so why the venting? Some of you at some point in time maybe requested by their aging parents to drop everything, stop your life, uproot yourselves to go take care of your aging parents. DON'T!! Have them move closer to you. Yes there will be lot of guilt trips heaped upon you for not moving to where they live. Don't cave in and ruin your life. If they say they don't want to move to where you live. Well, it goes both ways. You don't want to move either or you CAN'T.

    Okay so I've aired my dirty laundry... but I hope you don't find yourself in similar predicament. Have your aging parents move to where you live or in a town close to you. They may not like it and resist. But its the only real solution.

  2. #2
    Join Date
    Sep 2007
    Location
    Uncanny Valley
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    14,645
    (((((((Smilingcat)))))))

    Your words hit close to home. Thankfully my middle sister took care of my dad. I visited a few times, my youngest sister has very little contact at all. Don't know what might happen with my mom - she just remarried a much younger man, but it's his third marriage, so who knows if he'll stick around when/if it gets tough.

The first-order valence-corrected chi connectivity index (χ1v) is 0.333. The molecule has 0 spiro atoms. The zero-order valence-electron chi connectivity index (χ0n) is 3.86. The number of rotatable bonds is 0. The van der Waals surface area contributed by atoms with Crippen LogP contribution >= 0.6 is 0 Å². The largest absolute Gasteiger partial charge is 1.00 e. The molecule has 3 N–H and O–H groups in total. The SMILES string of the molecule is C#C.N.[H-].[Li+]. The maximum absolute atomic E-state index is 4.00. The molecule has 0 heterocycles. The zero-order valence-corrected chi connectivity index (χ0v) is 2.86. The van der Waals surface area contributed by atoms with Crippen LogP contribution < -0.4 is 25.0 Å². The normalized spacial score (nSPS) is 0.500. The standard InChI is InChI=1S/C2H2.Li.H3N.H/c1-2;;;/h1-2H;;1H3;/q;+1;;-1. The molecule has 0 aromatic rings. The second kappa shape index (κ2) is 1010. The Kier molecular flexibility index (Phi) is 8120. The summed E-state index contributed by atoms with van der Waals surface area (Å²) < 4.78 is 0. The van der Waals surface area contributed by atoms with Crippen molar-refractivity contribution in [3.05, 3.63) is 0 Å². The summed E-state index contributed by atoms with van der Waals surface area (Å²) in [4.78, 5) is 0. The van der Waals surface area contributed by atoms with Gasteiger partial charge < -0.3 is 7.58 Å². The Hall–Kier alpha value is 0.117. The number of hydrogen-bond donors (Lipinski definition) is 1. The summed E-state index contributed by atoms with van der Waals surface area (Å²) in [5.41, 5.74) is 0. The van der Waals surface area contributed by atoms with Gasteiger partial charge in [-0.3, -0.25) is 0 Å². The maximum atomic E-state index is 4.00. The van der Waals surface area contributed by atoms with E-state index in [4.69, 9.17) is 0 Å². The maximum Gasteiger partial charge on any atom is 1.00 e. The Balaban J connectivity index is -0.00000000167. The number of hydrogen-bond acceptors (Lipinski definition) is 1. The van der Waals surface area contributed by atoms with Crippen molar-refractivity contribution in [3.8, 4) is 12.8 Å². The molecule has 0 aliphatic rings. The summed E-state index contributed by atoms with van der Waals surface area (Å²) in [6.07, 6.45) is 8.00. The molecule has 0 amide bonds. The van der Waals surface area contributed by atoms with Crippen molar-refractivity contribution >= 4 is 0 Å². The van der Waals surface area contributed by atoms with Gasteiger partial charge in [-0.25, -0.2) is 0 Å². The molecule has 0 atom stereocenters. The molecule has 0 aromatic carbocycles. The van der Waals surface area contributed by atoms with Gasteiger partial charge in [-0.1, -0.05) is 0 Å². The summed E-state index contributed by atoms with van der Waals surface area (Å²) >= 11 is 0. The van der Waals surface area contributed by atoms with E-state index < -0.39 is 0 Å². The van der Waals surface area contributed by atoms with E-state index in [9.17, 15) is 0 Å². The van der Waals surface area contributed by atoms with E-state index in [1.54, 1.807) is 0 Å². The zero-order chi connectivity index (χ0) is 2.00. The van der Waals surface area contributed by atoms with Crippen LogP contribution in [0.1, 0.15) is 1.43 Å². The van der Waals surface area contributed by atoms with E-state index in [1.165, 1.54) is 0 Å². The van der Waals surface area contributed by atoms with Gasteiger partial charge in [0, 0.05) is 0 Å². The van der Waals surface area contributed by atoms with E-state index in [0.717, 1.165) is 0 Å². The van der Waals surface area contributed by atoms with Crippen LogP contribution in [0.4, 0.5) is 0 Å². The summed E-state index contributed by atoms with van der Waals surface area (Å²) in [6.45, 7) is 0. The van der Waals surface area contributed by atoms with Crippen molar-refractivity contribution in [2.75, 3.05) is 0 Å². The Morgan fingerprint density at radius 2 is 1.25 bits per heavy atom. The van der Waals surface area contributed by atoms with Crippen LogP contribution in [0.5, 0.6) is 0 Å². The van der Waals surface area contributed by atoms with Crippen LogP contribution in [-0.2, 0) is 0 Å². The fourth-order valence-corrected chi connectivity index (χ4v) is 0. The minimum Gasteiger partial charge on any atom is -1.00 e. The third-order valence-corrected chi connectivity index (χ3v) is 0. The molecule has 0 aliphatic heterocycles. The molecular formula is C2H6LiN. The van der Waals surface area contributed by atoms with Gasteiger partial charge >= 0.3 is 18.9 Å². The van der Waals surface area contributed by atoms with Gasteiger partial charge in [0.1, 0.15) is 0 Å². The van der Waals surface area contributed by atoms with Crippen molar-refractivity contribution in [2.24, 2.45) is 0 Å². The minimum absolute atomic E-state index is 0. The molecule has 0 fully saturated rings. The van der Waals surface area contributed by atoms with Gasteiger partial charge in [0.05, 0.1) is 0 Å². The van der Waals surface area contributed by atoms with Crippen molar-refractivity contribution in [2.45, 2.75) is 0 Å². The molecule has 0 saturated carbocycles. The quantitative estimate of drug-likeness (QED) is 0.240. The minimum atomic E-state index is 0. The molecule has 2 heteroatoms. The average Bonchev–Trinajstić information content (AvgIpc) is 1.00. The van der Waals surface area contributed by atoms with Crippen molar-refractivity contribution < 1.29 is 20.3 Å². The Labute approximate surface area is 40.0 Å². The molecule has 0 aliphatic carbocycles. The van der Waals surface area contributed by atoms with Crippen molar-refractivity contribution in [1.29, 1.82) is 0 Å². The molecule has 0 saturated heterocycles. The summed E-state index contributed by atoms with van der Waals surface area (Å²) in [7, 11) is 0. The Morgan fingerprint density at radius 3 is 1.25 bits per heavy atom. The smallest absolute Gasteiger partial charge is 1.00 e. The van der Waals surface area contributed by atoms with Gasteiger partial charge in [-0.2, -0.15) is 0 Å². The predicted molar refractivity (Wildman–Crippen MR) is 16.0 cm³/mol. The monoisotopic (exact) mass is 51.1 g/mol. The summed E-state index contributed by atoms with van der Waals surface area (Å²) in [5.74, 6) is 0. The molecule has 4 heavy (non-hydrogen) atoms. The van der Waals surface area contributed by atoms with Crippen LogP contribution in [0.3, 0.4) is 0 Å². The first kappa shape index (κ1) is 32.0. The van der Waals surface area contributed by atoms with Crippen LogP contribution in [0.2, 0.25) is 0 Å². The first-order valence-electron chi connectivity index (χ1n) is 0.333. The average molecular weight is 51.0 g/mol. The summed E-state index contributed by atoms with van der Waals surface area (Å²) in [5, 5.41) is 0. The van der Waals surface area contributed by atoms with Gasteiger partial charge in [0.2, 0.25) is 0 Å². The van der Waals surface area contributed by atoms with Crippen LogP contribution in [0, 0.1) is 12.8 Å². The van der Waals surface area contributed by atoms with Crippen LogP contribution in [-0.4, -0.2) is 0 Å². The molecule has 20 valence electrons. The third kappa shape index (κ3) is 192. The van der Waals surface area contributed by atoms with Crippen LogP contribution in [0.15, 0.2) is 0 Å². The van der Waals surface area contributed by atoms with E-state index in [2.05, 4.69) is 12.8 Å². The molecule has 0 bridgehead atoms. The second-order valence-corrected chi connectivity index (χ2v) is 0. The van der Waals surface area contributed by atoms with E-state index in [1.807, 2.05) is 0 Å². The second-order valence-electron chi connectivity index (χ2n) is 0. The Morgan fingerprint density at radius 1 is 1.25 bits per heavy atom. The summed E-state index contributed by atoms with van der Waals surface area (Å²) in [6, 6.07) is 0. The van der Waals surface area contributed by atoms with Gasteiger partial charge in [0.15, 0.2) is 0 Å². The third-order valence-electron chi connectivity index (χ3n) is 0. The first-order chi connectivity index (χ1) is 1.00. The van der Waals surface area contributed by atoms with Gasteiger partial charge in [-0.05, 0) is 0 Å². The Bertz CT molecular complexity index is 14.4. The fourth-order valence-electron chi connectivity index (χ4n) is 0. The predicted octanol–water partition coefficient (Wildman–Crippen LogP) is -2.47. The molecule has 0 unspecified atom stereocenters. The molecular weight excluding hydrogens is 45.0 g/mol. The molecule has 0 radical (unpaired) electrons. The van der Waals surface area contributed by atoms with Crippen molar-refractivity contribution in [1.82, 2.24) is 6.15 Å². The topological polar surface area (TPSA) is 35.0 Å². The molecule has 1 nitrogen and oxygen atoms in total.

Speed comes from what you put behind you. - Judi Ketteler

  3. #3
    Join Date
    May 2008
    Location
    northern Virginia
    Posts
    5,854
    It can be a tough situation, with no really good solution for some people. My parents have a friend, a widow who lived alone near them in NY. As her health declined her daughter moved her up to New England near her home. But the woman doesn't know anyone there except her daughter, who is busy with her job and her own life. So she's very unhappy. But it would not have been practical for the daughter to move to NY, regardless of how she might feel about living there in the past.